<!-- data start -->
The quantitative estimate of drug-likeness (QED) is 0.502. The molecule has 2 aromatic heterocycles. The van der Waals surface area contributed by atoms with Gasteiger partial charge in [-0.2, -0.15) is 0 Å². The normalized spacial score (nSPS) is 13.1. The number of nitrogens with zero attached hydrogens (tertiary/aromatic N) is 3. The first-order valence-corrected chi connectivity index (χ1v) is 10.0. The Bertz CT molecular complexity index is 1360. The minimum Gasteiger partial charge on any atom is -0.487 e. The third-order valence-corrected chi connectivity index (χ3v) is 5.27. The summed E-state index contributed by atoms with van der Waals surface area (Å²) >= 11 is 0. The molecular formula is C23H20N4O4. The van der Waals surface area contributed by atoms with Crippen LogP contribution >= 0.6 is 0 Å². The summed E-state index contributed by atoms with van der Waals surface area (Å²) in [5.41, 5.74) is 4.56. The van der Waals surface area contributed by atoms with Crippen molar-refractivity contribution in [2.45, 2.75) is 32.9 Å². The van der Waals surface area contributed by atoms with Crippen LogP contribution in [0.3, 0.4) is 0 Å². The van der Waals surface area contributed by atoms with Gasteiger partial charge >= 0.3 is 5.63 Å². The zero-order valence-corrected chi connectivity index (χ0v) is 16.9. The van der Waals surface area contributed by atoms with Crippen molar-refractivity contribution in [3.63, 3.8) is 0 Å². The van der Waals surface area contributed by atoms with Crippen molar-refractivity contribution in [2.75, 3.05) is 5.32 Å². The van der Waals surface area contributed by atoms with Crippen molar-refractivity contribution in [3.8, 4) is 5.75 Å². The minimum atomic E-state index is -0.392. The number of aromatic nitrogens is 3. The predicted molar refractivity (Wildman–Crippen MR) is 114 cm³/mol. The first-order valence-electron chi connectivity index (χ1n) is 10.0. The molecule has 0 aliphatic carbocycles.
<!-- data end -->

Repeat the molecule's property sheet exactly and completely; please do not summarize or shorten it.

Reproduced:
The quantitative estimate of drug-likeness (QED) is 0.502. The molecule has 2 aromatic heterocycles. The van der Waals surface area contributed by atoms with Gasteiger partial charge in [-0.2, -0.15) is 0 Å². The normalized spacial score (nSPS) is 13.1. The number of nitrogens with zero attached hydrogens (tertiary/aromatic N) is 3. The first-order valence-corrected chi connectivity index (χ1v) is 10.0. The Bertz CT molecular complexity index is 1360. The minimum Gasteiger partial charge on any atom is -0.487 e. The third-order valence-corrected chi connectivity index (χ3v) is 5.27. The summed E-state index contributed by atoms with van der Waals surface area (Å²) >= 11 is 0. The molecular formula is C23H20N4O4. The van der Waals surface area contributed by atoms with Crippen LogP contribution >= 0.6 is 0 Å². The summed E-state index contributed by atoms with van der Waals surface area (Å²) in [5.41, 5.74) is 4.56. The van der Waals surface area contributed by atoms with Crippen molar-refractivity contribution in [2.45, 2.75) is 32.9 Å². The van der Waals surface area contributed by atoms with Crippen LogP contribution in [0.3, 0.4) is 0 Å². The van der Waals surface area contributed by atoms with Gasteiger partial charge >= 0.3 is 5.63 Å². The zero-order valence-corrected chi connectivity index (χ0v) is 16.9. The van der Waals surface area contributed by atoms with Crippen molar-refractivity contribution in [3.63, 3.8) is 0 Å². The van der Waals surface area contributed by atoms with Crippen molar-refractivity contribution in [2.75, 3.05) is 5.32 Å². The van der Waals surface area contributed by atoms with Crippen molar-refractivity contribution in [3.8, 4) is 5.75 Å². The minimum atomic E-state index is -0.392. The number of aromatic nitrogens is 3. The predicted molar refractivity (Wildman–Crippen MR) is 114 cm³/mol. The first-order valence-electron chi connectivity index (χ1n) is 10.0. The molecule has 0 aliphatic carbocycles.